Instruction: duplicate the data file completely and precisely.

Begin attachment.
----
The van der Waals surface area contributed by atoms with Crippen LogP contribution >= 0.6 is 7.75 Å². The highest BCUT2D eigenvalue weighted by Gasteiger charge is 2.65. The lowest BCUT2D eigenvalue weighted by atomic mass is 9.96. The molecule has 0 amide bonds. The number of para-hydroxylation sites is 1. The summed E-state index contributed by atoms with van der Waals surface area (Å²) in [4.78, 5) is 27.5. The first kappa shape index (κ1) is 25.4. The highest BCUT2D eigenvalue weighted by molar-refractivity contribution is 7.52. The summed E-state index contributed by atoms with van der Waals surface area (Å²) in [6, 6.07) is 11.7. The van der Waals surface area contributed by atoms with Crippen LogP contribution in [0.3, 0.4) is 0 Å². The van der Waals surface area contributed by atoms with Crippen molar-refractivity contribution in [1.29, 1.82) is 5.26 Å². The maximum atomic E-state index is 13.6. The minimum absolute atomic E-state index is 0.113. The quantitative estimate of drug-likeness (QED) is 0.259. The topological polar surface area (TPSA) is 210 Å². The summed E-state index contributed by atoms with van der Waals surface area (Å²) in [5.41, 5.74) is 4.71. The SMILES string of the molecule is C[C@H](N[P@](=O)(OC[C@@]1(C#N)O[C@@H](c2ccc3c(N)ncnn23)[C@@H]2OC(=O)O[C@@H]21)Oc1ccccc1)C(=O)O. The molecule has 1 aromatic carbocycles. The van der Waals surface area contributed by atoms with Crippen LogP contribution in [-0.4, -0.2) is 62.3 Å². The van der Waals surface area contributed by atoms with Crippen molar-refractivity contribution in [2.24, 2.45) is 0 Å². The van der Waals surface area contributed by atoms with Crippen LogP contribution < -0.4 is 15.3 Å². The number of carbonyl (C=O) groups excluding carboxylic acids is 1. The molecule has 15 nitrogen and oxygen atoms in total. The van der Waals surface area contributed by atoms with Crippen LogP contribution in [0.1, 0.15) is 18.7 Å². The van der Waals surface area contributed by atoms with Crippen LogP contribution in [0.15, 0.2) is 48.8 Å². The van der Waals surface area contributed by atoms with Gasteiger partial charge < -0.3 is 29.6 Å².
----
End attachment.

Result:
The van der Waals surface area contributed by atoms with Crippen LogP contribution >= 0.6 is 7.75 Å². The highest BCUT2D eigenvalue weighted by Gasteiger charge is 2.65. The lowest BCUT2D eigenvalue weighted by atomic mass is 9.96. The molecule has 0 amide bonds. The number of para-hydroxylation sites is 1. The summed E-state index contributed by atoms with van der Waals surface area (Å²) in [4.78, 5) is 27.5. The first kappa shape index (κ1) is 25.4. The highest BCUT2D eigenvalue weighted by molar-refractivity contribution is 7.52. The summed E-state index contributed by atoms with van der Waals surface area (Å²) in [6, 6.07) is 11.7. The van der Waals surface area contributed by atoms with Crippen LogP contribution in [0.3, 0.4) is 0 Å². The van der Waals surface area contributed by atoms with Crippen molar-refractivity contribution in [1.29, 1.82) is 5.26 Å². The maximum atomic E-state index is 13.6. The minimum absolute atomic E-state index is 0.113. The quantitative estimate of drug-likeness (QED) is 0.259. The topological polar surface area (TPSA) is 210 Å². The summed E-state index contributed by atoms with van der Waals surface area (Å²) in [5.41, 5.74) is 4.71. The SMILES string of the molecule is C[C@H](N[P@](=O)(OC[C@@]1(C#N)O[C@@H](c2ccc3c(N)ncnn23)[C@@H]2OC(=O)O[C@@H]21)Oc1ccccc1)C(=O)O. The molecule has 1 aromatic carbocycles. The van der Waals surface area contributed by atoms with Crippen LogP contribution in [-0.4, -0.2) is 62.3 Å². The van der Waals surface area contributed by atoms with Crippen molar-refractivity contribution in [2.24, 2.45) is 0 Å². The van der Waals surface area contributed by atoms with Crippen LogP contribution < -0.4 is 15.3 Å². The number of carbonyl (C=O) groups excluding carboxylic acids is 1. The molecule has 15 nitrogen and oxygen atoms in total. The van der Waals surface area contributed by atoms with Crippen LogP contribution in [0.1, 0.15) is 18.7 Å². The van der Waals surface area contributed by atoms with Crippen LogP contribution in [0.15, 0.2) is 48.8 Å². The van der Waals surface area contributed by atoms with Gasteiger partial charge < -0.3 is 29.6 Å².